DEAR DR. DONOHUE: We live in the South, where mosquitoes are very bad, even in cool weather. I have a 6-year-old grandson who seems to attract mosquitoes. When he was younger, he’d scratch the bites and make sores. Now he rubs them when they itch. The doctor gave him an ointment to apply to stop itching.

The other day he was bitten right by his eye and on his ear. When I bathed him the next night, he had bites on his shoulder and lower arm. There were so swollen that they formed a knot. The next day the swelling went down, but the bite was still red. I am at a loss about what to do. Should tests be run? Is he more allergic than other children? Will he outgrow this? I spray him and his clothes before he goes outside. — M.

ANSWER: Some people attract mosquitoes. It’s due to the amount of carbon dioxide those people emit, along with other chemicals that attract mosquitoes. Giant mosquito bites might be a newly named syndrome called skeeter syndrome. I’m not kidding — there really is such a thing. It happens mostly to infants and young children. The mosquito bite gives rise to an itchy, giant hive that enlarges over eight to 12 hours and takes three to 10 days to go away. It’s the mosquito’s saliva that’s responsible for this reaction. Children do outgrow it.

What mosquito repellent do you spray on the boy? Ones that contain DEET are good. So are ones that have picardin. For greater protection, apply a repellent containing permethrin on his clothes. Read the labels carefully to see when they need to be reapplied.

Antihistamines lessen the itch. Cetrizine, fexofenadine and loratadine are good ones. If the ointment you use works, continue. If it doesn’t, try cortisone cream or calamine lotion.

I can’t give you 100 percent assurance that your grandson has this syndrome. Why not check it out with the family doctor when the boy has new giant bites?

DEAR DR. DONOHUE: For the past three months I have been bothered with hiccups. They don’t last long, many spells just five or six at a time, but they happen frequently during the day. Sometimes I wake up in the morning with them. It doesn’t appear that this is a serious problem. My doctor isn’t alarmed. I would like to know if this is a symptom of some other problem. I am 72, and other than taking a blood pressure pill, I am in great shape. Hiccup. Sorry. — Anon.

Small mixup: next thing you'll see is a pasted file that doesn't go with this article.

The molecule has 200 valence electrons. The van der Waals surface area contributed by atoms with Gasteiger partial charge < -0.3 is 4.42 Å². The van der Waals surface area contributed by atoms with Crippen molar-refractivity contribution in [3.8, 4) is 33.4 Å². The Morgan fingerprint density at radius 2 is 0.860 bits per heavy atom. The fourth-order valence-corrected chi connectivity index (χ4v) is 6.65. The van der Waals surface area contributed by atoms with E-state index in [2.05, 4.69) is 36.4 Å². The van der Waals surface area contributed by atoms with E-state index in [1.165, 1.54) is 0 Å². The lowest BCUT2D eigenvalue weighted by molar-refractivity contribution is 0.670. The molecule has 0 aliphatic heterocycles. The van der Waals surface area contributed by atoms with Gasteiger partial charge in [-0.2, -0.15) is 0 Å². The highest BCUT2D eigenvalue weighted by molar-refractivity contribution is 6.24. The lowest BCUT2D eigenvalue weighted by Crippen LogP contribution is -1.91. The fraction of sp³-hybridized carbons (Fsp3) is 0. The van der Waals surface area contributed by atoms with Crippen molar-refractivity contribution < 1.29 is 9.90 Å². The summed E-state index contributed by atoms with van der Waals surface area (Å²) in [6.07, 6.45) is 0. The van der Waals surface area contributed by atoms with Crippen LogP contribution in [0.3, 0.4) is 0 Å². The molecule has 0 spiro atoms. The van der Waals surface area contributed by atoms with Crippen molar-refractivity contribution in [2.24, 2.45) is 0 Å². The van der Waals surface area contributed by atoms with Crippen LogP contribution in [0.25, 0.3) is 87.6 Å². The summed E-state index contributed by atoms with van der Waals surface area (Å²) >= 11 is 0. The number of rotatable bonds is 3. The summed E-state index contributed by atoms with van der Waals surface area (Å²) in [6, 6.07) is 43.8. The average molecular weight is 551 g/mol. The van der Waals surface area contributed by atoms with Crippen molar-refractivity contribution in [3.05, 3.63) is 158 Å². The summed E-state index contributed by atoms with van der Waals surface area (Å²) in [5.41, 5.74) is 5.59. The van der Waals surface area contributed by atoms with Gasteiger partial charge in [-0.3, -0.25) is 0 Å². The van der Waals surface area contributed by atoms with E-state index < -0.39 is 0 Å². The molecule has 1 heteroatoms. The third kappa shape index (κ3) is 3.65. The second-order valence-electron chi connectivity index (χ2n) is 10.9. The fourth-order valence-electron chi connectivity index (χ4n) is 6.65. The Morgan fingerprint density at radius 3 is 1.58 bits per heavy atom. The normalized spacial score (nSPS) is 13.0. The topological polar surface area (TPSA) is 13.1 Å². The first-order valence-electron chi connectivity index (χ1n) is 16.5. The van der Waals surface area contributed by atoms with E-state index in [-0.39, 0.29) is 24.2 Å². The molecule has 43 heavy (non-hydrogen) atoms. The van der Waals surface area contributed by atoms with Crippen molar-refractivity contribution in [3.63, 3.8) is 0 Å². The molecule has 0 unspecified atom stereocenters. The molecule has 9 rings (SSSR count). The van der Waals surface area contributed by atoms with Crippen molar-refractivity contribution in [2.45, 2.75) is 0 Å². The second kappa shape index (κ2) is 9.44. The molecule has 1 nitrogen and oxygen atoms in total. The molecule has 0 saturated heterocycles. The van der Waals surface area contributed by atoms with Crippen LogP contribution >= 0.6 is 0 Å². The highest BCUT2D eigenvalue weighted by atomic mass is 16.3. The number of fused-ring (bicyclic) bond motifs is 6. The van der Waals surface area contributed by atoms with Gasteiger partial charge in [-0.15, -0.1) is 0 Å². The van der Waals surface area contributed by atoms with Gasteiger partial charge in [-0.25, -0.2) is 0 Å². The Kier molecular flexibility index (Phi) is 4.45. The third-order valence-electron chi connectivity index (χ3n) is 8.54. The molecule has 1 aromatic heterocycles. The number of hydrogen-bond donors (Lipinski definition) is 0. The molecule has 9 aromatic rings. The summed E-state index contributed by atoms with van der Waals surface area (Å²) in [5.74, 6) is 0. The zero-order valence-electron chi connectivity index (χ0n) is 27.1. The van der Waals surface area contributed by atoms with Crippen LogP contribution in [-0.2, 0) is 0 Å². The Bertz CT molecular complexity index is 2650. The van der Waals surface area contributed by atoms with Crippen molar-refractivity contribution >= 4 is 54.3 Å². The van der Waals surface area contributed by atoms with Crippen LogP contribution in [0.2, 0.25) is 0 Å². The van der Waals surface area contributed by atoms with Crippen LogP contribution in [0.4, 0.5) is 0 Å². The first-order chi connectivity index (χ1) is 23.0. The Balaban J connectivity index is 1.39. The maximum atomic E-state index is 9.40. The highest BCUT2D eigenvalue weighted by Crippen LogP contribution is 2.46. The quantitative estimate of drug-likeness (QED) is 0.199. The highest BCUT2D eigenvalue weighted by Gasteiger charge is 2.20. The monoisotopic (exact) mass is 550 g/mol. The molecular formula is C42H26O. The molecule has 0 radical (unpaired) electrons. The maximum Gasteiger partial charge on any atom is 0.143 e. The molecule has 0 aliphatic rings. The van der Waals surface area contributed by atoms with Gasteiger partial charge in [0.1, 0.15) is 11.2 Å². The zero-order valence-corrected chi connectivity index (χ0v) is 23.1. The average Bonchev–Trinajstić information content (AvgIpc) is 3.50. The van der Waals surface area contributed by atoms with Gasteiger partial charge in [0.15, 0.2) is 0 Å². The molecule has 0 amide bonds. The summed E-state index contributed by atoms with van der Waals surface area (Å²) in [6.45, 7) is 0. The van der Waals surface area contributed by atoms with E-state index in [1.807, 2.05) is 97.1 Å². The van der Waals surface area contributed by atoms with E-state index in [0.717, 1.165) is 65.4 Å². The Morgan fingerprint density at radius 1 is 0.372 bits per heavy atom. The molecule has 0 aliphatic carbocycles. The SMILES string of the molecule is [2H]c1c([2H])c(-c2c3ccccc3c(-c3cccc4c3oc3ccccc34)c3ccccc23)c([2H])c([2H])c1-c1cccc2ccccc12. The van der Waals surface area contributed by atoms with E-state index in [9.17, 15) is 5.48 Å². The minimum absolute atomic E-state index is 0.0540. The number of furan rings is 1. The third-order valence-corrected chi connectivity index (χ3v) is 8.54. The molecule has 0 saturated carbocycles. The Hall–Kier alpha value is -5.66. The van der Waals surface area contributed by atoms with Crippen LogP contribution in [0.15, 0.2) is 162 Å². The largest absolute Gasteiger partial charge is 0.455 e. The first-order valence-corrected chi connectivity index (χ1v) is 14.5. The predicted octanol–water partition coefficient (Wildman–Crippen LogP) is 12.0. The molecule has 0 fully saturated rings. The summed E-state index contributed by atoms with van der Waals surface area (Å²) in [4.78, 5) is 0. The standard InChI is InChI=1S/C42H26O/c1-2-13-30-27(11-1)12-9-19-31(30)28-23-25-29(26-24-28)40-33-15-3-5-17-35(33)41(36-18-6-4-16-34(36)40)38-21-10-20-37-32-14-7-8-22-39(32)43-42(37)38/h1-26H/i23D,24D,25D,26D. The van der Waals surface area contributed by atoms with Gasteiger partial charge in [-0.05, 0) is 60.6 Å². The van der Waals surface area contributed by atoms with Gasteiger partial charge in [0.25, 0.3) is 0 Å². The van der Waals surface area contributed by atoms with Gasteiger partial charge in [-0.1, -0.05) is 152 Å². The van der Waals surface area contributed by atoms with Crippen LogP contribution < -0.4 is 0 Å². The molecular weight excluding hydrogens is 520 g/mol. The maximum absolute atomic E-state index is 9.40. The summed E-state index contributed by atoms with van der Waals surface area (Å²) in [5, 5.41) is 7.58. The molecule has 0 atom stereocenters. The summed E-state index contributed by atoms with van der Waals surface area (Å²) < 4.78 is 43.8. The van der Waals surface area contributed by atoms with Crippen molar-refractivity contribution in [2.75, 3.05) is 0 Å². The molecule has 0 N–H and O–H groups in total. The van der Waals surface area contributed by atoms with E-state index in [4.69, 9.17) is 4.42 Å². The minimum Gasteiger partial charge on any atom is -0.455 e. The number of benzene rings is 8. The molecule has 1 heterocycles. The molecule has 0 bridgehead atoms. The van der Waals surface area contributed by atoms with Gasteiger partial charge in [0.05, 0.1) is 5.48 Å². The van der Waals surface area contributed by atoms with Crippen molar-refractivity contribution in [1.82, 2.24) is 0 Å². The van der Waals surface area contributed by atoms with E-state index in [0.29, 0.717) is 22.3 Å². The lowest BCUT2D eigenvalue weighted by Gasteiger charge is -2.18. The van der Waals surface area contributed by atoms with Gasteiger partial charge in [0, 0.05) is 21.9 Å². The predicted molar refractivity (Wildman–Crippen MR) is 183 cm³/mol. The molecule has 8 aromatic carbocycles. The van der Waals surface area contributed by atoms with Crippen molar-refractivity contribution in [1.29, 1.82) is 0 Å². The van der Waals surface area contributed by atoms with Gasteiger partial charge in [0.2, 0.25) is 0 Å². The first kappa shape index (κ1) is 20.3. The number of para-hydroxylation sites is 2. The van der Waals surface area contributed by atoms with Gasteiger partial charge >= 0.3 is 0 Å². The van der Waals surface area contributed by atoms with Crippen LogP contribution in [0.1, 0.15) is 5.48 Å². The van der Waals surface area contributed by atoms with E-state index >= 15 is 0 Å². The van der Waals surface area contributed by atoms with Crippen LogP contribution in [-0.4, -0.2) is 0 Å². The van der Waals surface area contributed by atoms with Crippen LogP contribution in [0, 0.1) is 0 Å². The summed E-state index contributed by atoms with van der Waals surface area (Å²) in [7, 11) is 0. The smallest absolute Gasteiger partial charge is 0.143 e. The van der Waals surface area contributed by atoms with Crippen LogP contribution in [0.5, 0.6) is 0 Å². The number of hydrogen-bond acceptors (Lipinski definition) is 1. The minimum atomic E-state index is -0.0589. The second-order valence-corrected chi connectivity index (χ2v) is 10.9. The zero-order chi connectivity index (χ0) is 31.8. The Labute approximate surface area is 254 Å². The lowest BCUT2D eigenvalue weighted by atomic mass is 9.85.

ANSWER: Let me give you some remedies recommended by readers for short bursts of hiccups. Inhale deeply and then quickly exhale; repeat as needed. Or inhale, hold the inhaled air for a count of 10 and then slowly exhale. Breathing into a paper bag has been a ploy that’s been used nearly since the days of cavemen. Another maneuver is to press firmly with the heel of the hand into the upper abdomen, right below the breastbone. Swallowing a spoonful of sugar is supposed to irritate the throat and initiate a reflex that stops hiccups. Another trick is to drink from a glass of water with lips on the rim opposite to the usual side used for drinking. Or you might want to try the 13-year-old entrepreneur’s lollipop of apple cider, vinegar and sugar.

Constant hiccups can be a sign of trouble. Multiple sclerosis, heart attacks, strokes and many tumors are possible causes. An imbalance of body minerals — sodium, potassium and calcium — are said to provoke long-lasting hiccups. The list of causes for chronic hiccups is quite long. Since you have no other signs of illness, it would be unusual that your hiccups are the result of anything life-threatening. However, if they continue for another three or four weeks, go back to the doctor.

DEAR DR. DONOHUE: I am 63 and had two different types of malaria while in Vietnam when I was 20. Now I have nerve problems in my lower back and excruciating pain in my legs and knees. I have been to many doctors, but none of the recommended treatments has made me feel any better.

My question is whether my nerve and muscle issues could have any connection to the malaria I had. — B.J.

ANSWER: I saw many cases of malaria when I was in Vietnam. I can assure you with reasonable certitude that the malaria you had decades ago is not responsible for your current back, leg and knee pain.

Dr. Donohue regrets that he is unable to answer individual letters, but he will incorporate them in his column whenever possible. Readers may write him or request an order form of available health newsletters at P.O. Box 536475, Orlando, FL 32853-6475. Readers may also order health newsletters from

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